In GoldenEye, the villainous Alec Trevelyan (Sean Bean) seeks to exploit the same vulnerability, though for revenge for Mother Russia instead of profit. It’s almost uncanny how much his aims align with the Praetorians’ strategy. “It’s not just erasing bank records,” says Trevelyan to Bond. “It’s everything on every computer in greater London: tax records, the stock market, land registries, criminal records. The United Kingdom will reenter the Stone Age.” He plans on crippling England the same way the Praetorians go after Bennett, by tampering with personal information.
But instead of employing a shadowy collective of baddies, all Trevelyan needs is a single hacker on his side. Boris Grishenko (Alan Cumming) has enough know-how to hijack satellites and set off weapons from outer space. And while Cumming might seem like an odd casting choice for a computer genius, he totally embodies the emerging stereotype of the ADHD hacker. Instead of acting stoic like the military-trained Trevelyan, Grishenko is wiry and fidgety—so antsy, in fact, that his inability to sit still without clicking a retractable pen accidentally sets off one of Bond’s explosive devices. He dresses in loud shirts, is boorish to his female co-workers, and is obnoxiously boastful, raising his hands and shouting, “I am invincible!” (though that last bit is almost endearing). More henchman than supervillain, Grishenko just might be the first depiction of an internet troll on film. Since the Daniel Craig reboots, Bond villains have gone back to being low-tech mercenaries, terrorists, and the odd former MI-6 agent. The closest thing they’ve come to manipulating the stock market is Le Chiffre’s short-selling of stock in Casino Royale, which he then cashes in on through terrorist attacks with nary a hacker in sight. After Grishenko, the world of hackers didn’t prove a glamorous enough foe for 007.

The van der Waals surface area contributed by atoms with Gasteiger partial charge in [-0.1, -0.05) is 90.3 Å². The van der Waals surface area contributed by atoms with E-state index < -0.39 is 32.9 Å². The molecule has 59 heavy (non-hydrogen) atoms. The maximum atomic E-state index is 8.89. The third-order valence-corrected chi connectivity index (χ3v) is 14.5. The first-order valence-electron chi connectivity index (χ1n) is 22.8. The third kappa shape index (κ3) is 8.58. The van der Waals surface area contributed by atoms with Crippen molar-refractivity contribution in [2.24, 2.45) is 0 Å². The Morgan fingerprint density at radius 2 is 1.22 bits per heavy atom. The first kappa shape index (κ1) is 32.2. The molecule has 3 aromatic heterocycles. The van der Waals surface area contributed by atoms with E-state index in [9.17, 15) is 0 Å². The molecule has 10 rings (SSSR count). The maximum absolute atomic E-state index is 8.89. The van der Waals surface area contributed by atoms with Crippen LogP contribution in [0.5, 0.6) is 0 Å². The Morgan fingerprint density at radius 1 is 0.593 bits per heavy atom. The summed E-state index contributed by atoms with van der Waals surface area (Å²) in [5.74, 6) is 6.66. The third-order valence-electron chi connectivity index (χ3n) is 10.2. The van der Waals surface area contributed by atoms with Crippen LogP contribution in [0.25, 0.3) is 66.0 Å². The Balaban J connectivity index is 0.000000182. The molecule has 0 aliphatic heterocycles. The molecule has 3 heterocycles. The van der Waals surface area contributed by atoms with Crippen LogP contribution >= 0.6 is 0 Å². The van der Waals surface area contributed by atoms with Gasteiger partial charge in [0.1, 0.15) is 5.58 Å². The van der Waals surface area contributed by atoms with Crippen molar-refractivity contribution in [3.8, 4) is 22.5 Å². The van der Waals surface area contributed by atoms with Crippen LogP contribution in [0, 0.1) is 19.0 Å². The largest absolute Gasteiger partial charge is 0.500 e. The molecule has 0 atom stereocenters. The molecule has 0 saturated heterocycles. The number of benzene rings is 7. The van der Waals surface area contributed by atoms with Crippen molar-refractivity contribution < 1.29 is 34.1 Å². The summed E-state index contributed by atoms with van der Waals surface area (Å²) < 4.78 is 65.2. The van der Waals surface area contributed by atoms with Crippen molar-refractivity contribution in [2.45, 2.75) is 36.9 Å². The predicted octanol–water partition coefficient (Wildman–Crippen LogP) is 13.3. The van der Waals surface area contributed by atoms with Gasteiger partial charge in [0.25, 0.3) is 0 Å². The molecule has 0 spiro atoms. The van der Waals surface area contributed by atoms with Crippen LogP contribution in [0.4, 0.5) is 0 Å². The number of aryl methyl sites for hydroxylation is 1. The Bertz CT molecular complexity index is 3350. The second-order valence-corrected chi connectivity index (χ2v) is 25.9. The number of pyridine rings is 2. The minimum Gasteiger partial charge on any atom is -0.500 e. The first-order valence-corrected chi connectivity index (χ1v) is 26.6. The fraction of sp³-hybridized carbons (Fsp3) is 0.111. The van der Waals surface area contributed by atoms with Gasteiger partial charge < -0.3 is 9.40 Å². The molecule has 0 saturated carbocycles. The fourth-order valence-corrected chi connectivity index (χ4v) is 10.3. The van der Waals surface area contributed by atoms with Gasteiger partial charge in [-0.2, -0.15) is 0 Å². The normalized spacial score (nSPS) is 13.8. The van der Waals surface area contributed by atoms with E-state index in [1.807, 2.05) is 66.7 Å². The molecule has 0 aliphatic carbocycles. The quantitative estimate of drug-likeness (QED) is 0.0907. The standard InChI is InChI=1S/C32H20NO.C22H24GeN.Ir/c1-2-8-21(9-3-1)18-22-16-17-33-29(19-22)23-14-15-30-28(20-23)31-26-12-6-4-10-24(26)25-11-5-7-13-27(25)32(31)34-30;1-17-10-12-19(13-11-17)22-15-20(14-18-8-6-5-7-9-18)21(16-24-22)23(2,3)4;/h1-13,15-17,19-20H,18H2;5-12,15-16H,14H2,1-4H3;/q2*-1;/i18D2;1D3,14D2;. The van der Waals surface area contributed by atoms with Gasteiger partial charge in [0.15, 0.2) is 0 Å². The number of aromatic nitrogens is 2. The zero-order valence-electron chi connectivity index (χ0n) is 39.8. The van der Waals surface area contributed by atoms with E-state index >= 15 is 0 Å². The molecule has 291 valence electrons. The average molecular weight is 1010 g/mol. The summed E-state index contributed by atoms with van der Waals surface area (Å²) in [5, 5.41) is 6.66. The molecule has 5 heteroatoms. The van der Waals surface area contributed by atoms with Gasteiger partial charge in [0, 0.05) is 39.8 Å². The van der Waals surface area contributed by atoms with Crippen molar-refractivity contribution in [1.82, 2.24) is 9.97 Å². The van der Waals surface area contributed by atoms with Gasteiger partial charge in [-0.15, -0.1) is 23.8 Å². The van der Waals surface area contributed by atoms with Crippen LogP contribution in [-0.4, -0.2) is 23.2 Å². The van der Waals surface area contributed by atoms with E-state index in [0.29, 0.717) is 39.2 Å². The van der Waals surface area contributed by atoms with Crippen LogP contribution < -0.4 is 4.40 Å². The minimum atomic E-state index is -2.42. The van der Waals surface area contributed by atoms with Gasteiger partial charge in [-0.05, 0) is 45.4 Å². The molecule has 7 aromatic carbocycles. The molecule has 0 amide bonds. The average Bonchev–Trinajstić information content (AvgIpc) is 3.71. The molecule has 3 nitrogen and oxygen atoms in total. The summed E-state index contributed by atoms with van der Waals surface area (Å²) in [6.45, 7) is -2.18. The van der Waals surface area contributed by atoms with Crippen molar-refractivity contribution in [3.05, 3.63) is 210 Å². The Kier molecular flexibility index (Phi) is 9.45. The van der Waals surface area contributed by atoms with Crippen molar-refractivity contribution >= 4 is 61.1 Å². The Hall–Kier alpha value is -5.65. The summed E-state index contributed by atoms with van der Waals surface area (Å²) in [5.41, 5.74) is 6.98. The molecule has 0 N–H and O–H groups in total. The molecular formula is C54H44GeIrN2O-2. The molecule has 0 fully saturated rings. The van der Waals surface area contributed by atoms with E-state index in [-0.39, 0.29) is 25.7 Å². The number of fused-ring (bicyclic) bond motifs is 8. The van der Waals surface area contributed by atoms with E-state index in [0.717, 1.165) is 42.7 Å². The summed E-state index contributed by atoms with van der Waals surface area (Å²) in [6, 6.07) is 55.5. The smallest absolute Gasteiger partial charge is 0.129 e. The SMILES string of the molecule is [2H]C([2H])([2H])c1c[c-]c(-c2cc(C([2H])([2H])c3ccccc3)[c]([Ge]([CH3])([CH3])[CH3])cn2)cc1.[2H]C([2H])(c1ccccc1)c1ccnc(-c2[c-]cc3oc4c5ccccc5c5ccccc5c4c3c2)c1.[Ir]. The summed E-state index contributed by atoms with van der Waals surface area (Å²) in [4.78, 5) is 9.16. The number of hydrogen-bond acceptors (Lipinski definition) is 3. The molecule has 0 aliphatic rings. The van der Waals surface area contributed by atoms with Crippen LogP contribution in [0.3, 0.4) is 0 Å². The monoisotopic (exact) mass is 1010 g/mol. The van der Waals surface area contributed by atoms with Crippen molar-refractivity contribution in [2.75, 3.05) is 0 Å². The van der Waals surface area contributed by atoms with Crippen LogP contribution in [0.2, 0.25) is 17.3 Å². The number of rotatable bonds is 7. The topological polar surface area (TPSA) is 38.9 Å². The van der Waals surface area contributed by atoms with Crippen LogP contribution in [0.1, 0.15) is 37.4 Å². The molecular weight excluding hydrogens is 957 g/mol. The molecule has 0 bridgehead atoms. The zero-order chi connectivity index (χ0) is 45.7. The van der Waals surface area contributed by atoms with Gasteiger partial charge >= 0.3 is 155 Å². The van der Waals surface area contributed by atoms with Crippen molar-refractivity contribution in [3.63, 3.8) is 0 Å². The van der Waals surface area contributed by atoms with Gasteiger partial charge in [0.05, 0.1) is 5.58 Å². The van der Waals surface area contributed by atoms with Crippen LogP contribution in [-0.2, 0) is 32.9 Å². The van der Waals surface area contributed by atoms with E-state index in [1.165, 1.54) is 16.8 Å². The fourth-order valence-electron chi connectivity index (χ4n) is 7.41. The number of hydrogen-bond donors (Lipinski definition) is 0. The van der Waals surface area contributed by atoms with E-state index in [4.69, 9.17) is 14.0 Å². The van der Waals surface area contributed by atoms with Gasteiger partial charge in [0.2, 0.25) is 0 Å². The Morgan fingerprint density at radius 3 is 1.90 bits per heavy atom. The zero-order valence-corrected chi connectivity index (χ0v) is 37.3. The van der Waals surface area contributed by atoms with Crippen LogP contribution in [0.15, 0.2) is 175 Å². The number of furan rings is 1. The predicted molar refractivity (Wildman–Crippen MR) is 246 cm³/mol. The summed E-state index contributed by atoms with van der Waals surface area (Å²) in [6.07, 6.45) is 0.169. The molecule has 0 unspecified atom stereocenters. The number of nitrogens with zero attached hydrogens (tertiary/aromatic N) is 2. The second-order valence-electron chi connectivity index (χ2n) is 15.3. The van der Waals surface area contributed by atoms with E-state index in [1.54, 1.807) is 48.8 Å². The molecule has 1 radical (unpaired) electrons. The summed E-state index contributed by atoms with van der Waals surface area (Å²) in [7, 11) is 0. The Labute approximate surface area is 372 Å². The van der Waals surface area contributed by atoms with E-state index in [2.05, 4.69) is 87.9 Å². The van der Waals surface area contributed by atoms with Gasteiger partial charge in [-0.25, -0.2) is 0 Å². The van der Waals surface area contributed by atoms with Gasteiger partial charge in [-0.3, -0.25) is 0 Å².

While hackers pose external threats in both The Net and GoldenEye, the problems the digital world raises in the messy cyber-steampunk Johnny Mnemonic are more internal. The film posits that, by the year 2021, people will have installed upgrades in themselves that will turn them into human flash drives; data too sensitive to send over the regular internet could be transmitted through human courier. (Don’t worry—if that seems gross, the fax machine is still in use in 2021.) Here, internet and virtual reality are basically one and the same; they’re distinct in other films, and virtual reality has pretty much ceased to be an ongoing concern today. In any case, this method of data transfer, while profitable if the courier feels comfortable working with shady people, is not without its costs. For his “one last job” before he’s out of the business, Johnny Mnemonic (Keanu Reeves) overloads his system, taking on more information than he has memory. (Get it? Memory? If that wasn’t clear enough, Johnny also had to get rid of some cherished childhood memories to make room for his last big score.) He spends the rest of the movie suffering from “synaptic seepage,” with the information leaking out of its storage center and causing him migraine-like pain. His virtual data is damaging his physical, real-life body.